The new agreement between Armenia and the European Union is “our joint achievement” that can become “a positive precedent for other cooperation projects”, Armenian President Serzh Sarkisian stated on Friday as he attended an Eastern Partnership Summit in Brussels.
“We consider 2017 as, indeed, one of the important milestones in the quarter-century-long history of the relations between Armenia and the EU, which is signified today under the framework of this Summit by signing of the Comprehensive and Enhanced Partnership Agreement. It is a comprehensive document that reflects the significant developments of the recent period of our collaboration and defines the guidelines that are necessary to deepen these relations,” Sarkisian said, as quoted by his press office.
The agreement known as the CEPA commits Armenia to reforming its institutions and strengthening human rights protection with the assistance of the EU. The 350-page document does not make Armenia part of a “deep and comprehensive free trade area”, but still commits Yerevan to “approximating” Armenian economic laws and regulations to those of the EU.
“This Agreement is not merely a legal document, but a reflection on the wealth of values of human rights and fundamental freedoms that we share. Important elements of the strengthening of democracy such as rule of law, consolidation of judiciary, development of public and social institutes, good governance are the core of this Agreement. The efficient realization of these elements is of vital importance for our nation in order to implement successfully the envisaged reforms. It is exactly the development based on these shared values that ensures the long-lasting and sustainable development for any responsible member of the international community,” the Armenian leader said shortly before the official signing ceremony scheduled for the evening.
According to Sarkisian, the importance of the Agreement is not limited to just Armenia-EU relations. “Many of our international counterparts describe Armenia as a nation that brings various integration processes closer to each other, a nation that is led by the desire to reconcile and complement interests in the spirit of cooperation and cohabitation, and it is something that seriously obliges us to meet the expectation,” he said.
Sarkisian went on to say that Armenia is one of those EU partners that have managed to “almost fully implement commitments undertaken in 2015” under the Joint Declaration of the Riga Summit. “We believe that Armenia’s determination in this process, as well as the determination of our EU partners will soon result in further bringing our societies closer together, for which, of course, launching of the visa liberalization dialogue would be of great significance,” he said.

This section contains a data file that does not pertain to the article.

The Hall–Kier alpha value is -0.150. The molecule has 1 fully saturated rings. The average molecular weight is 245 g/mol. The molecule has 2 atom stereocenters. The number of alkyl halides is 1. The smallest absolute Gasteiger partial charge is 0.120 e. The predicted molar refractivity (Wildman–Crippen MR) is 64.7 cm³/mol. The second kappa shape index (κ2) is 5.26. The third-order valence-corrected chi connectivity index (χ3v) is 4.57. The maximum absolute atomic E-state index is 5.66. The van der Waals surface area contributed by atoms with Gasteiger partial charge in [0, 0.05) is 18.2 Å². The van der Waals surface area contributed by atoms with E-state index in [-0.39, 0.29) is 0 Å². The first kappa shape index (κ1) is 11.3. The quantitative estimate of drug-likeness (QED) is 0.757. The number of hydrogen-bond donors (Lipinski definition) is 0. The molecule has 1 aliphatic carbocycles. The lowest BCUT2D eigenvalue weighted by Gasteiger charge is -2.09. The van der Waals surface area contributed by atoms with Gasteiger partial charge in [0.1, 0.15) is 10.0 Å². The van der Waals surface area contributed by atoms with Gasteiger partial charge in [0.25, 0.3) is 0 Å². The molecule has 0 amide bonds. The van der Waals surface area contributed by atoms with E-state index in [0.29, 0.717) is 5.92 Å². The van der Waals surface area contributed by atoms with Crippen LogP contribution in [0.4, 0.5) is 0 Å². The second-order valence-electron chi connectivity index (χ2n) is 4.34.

In his statement, Sarkisian scolded his Azerbaijani counterpart Ilham Aliyev who, he claimed, “has voiced ill-grounded accusations against Armenia.”
“As much as the Azerbaijani side may try to distort and misinterpret the essence of the Nagorno-Karabakh conflict and its peaceful settlement, the conflict has to be settled on the basis of three principles of international law: the non-use of force or threat of force, territorial integrity and the peoples’ right to self-determination as proposed by the OSCE Minsk Group Co-Chairs, which is the only structure vested with an international mandate,” the Armenian president emphasized.
“The position of the international community on the Nagorno-Karabakh conflict is reflected in the statements issued by the leaders of the OSCE Minsk Group Co-Chair countries. In this context, any solution to the conflict without the exercise of Nagorno-Karabakh people’s right to self-determination is simply impossible.”
Armenia and Azerbaijan have reportedly been at odds over language in the final declaration of the summit concerning Nagorno-Karabakh. One paragraph concerning conflicts in the region had been left open for the two South Caucasus neighbors to agree on compromise wording.
EU diplomats told RFE/RL that they wanted neutral wording in the statement and to omit any mention of specific conflicts in the Eastern Partnership countries, citing squabbles between Baku and Yerevan over the 2015 declaration that delayed the summit by several hours.
The current text of the final declaration reads: “The summit participants call for renewed efforts to promote the peaceful settlement of conflicts in the region on the basis of the principles and norms of international law.” It adds that “the resolution of the conflicts, building trust and good neighborly relations are essential to economic and social development and cooperation.”